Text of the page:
The Eternal Life is My Only Happiness
Williams Blake’s “The Chimney Sweeper” if a graphic portrayal of a particular cultural aspect of England in the late 1700s. It is a masterful poem describing the lives of young boys sold by their parents, to work as chimney sweeps for the upper class in London. Although the poem’s connotation is that of a very dark and depressed nature, the religious imagery Blake uses indicates that the children will have a brighter future in eternity. Blake expresses his poem in first person, as a young chimney sweeper. This gives his poetic voice creditability because the subject of the poem is chimney sweepers. In addition, using first person creates a deeper sense of sympathy in the reader:
When my mother died I was very young.
And my father sold me while yet my tongue
Could scarcely cry “`weep! `weep! `weep! `weep!
So your chimneys I sweep, and in soot I sleep. (1-4)
This sympathy allows the reader to realize not only how these children lived, but also how they felt, and how they were deprived of their childhood. The speaker of the poem "The Chimney Sweeper" is a boy, sold like a slave by his father to be a chimney-sweep after his mother died when he was so young he could hardly say weep In other words the little boy could hardly speak the name of the occupation he was supposed to fill. Also, the use of the term weep signifies weeping for his mother. He could hardly apprehend the loss of one of his parents, the cruelty of his other parent selling him as a sweep, and also the misery of the life before him.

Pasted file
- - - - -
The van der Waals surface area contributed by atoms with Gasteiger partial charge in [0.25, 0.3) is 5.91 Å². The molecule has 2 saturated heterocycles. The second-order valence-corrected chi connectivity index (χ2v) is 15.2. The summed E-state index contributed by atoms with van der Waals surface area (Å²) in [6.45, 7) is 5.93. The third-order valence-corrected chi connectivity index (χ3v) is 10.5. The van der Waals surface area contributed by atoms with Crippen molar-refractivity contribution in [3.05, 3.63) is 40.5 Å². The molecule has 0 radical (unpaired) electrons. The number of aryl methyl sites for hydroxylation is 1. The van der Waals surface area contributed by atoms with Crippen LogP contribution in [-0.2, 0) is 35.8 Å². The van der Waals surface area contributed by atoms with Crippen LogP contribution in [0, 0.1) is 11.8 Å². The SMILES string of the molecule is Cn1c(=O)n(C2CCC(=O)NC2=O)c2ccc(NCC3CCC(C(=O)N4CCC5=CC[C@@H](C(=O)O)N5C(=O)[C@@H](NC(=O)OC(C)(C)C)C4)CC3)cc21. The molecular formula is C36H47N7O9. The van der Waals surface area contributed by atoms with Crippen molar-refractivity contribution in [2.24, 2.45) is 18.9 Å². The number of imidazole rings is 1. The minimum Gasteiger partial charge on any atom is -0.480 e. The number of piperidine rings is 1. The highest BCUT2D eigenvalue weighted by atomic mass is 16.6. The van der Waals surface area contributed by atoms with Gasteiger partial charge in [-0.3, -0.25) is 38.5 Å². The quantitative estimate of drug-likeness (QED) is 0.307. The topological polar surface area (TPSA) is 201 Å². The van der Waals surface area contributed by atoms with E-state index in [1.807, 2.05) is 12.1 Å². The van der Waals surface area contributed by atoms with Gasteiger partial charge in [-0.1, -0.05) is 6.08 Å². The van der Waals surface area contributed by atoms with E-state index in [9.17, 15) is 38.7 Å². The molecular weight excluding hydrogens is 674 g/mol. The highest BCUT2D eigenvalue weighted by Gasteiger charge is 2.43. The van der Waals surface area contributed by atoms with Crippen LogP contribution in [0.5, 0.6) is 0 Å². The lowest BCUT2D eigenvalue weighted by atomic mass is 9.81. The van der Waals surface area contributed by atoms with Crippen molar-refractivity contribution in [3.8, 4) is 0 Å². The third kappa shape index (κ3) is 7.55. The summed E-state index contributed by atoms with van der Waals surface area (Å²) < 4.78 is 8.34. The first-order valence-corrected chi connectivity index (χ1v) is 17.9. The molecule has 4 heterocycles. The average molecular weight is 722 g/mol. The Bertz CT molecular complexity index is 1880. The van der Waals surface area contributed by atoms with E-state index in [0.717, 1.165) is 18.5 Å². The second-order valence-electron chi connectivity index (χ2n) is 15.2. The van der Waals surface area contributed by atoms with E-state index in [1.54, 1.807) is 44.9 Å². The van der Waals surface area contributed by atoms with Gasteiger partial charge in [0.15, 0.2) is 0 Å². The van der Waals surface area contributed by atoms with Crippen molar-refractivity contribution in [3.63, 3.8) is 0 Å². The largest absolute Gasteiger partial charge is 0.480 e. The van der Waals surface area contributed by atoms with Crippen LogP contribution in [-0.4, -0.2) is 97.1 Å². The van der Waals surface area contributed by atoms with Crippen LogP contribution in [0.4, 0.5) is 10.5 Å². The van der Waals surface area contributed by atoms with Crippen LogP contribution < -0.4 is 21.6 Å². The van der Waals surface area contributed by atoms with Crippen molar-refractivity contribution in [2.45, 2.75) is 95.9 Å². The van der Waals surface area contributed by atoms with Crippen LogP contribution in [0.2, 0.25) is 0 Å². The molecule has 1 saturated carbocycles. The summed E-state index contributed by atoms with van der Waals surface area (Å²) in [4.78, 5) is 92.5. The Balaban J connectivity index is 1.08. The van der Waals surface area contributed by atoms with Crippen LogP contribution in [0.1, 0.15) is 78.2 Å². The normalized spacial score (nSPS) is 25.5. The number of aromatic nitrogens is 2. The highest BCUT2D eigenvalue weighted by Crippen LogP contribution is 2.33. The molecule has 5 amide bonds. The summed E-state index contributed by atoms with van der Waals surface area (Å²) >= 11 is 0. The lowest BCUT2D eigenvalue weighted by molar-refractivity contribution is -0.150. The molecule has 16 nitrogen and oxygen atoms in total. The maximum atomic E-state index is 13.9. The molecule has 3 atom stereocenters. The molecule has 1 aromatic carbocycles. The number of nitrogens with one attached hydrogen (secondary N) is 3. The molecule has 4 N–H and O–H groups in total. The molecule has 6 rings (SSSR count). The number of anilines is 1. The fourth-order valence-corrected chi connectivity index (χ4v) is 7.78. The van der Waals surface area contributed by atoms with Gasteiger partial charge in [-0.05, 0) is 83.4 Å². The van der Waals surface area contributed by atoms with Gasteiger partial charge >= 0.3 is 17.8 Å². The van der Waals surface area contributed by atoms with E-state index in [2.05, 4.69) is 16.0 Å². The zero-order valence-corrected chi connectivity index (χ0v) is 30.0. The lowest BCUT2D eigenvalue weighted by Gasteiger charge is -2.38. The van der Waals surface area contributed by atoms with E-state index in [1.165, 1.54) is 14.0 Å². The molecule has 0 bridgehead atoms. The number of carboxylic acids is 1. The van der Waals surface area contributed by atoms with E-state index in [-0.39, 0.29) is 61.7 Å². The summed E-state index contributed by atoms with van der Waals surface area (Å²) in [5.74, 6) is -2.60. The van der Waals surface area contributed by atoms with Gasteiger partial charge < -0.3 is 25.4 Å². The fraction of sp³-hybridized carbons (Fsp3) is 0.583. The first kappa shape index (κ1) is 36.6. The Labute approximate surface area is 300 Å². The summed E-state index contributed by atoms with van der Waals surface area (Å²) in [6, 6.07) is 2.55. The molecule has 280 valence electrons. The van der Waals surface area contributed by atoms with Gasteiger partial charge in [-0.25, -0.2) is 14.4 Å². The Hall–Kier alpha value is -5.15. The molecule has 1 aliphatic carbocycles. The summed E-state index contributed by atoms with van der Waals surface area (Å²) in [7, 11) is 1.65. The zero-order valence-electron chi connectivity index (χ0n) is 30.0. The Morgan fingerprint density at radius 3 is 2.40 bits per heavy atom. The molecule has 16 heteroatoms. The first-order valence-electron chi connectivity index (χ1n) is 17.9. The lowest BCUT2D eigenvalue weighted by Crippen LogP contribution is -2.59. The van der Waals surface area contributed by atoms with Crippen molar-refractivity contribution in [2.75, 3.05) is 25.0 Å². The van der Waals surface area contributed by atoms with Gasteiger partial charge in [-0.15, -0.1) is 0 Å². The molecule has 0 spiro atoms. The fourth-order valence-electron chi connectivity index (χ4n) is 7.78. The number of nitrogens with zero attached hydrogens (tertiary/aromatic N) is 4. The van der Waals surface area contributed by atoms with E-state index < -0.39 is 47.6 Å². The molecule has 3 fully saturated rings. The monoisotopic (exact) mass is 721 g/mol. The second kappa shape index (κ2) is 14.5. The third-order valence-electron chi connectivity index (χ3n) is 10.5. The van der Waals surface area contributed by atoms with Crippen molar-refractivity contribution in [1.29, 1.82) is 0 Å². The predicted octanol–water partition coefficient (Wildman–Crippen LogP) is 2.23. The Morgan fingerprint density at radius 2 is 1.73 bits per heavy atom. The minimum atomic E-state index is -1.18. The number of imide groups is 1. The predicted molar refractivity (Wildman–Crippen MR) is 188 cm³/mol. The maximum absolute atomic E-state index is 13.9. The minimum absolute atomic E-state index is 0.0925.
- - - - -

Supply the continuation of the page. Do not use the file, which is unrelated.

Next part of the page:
The young speaker introduces the reader to poor little Tom, whom he comforts and assures all will be well. If the children make the sacrifice of living out their lives here on Earth, no matter how dark and dismal it may seem at the time, they will be rewarded in heaven, as long as they know the glory of God and trust in him:
There’s little Tom Dacre, who cried when his head,
That curled like a lamb’s back, was...